• Project dependency analysis: going through all your project's dependencies, the direct and the transitive, extracting information about which npm dependencies are needed, which versions they should have and how they should be installed (dependency vs development dependency). Next this information is compared against what you already have installed to decide whether a package is missing or if a version of an installed npm package has an invalid version (falls outside the required version constraint specified by the Fable binding). Femto will log the commands that are required for full package resolution.

  • Automatic package resolution: Logging the actions required for package resolution is nice, you can manually execute them one by one and have all the packages you need in the right place. However why do it manually when Femto can do it for you? Run Femto with the --resolve flag and let it do the magic. Femto finds versions that satisfy the version requirements as specified by the author of the Fable binding (see below). Femto even solves resolution conflicts when multiple libraries require the same package using different version requirements. In that case Femto will find a version that satisfies all of the constraints when possible, if Femto cannot find a proper version that you are using incompatible libraries and Femto will log which library is specifying a version constraint that cannot be resolved.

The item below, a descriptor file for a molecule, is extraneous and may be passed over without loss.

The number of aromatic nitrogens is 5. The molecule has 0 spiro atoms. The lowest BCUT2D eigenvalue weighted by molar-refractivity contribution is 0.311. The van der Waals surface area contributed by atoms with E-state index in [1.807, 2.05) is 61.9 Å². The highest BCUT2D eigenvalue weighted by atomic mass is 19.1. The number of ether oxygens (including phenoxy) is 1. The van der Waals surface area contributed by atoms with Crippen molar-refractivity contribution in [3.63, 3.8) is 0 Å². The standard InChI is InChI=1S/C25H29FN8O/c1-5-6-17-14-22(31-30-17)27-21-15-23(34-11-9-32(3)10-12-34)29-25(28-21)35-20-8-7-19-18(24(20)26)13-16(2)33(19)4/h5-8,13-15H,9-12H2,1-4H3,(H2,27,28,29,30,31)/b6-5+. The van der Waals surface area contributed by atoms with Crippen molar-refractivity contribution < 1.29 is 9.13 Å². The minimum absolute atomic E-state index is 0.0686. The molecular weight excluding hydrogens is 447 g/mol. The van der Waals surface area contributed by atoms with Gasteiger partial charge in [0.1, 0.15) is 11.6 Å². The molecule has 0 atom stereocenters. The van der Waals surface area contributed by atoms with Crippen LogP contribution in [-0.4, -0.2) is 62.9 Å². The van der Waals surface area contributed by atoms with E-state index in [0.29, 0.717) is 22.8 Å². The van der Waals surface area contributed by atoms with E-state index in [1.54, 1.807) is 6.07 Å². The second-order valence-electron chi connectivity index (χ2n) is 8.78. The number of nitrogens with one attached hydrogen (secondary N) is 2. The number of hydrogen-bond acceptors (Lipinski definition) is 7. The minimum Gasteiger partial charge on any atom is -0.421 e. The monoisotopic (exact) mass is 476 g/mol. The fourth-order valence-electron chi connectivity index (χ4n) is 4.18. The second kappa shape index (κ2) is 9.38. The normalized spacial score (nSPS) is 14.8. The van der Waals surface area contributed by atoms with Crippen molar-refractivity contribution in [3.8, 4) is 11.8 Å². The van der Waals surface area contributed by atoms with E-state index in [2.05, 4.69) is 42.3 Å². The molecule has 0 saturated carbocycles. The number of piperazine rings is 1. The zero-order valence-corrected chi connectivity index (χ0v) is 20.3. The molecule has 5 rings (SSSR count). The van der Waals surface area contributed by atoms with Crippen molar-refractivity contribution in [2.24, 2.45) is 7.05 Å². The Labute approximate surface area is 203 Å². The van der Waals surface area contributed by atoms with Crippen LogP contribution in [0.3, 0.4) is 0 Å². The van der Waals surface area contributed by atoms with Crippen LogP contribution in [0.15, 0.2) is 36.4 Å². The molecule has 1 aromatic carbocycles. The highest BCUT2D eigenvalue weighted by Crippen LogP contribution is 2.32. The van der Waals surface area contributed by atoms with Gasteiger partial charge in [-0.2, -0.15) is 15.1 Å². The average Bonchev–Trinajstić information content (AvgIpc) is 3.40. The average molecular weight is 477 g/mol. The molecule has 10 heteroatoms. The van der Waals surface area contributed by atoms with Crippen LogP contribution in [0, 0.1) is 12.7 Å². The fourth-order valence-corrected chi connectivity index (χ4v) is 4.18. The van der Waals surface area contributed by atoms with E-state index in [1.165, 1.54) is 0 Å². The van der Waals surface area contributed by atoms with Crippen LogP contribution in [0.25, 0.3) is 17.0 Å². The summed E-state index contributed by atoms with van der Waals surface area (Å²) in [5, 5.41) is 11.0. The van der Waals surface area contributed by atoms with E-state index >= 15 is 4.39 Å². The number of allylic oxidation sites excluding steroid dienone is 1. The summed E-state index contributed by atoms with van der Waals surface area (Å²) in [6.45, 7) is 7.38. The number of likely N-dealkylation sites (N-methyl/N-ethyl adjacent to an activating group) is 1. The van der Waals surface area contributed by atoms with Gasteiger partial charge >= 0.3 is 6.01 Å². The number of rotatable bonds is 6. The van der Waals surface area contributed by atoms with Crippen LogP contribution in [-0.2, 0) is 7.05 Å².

Today, Femto is released as beta and we would love to hear from you what you think about it, ready to take it for a spin?

Installing and using Femto

Install Femto as a global dotnet tool as follows:

dotnet tool install femto --global

Alternatively, you can install it locally into your projects directory:

dotnet tool install femto --tool-path ./femto

then you can cd your way to where you have your Fable project and run project analysis:

# navigate to your project directory
cd fable-minimal
cd src

# run femto for project analysis
femto

You can also specify the directory of your Fable project or specify the project path itself, the following will find the same project.

femto .

femto ./src

femto ./src/App.fsproj

The default command of femto will only run project analysis against the project in subject and logs the required actions for package resolution, for example if you install these packages in your project:

dotnet add package Fable.DateFunctions
dotnet add package Elmish.SweetAlert
dotnet add package Elmish.AnimatedTree

then run femto in the project directory, you get the following logs:

[20:13:28 INF] Analyzing project C:/projects/elmish-getting-started/src/App.fsproj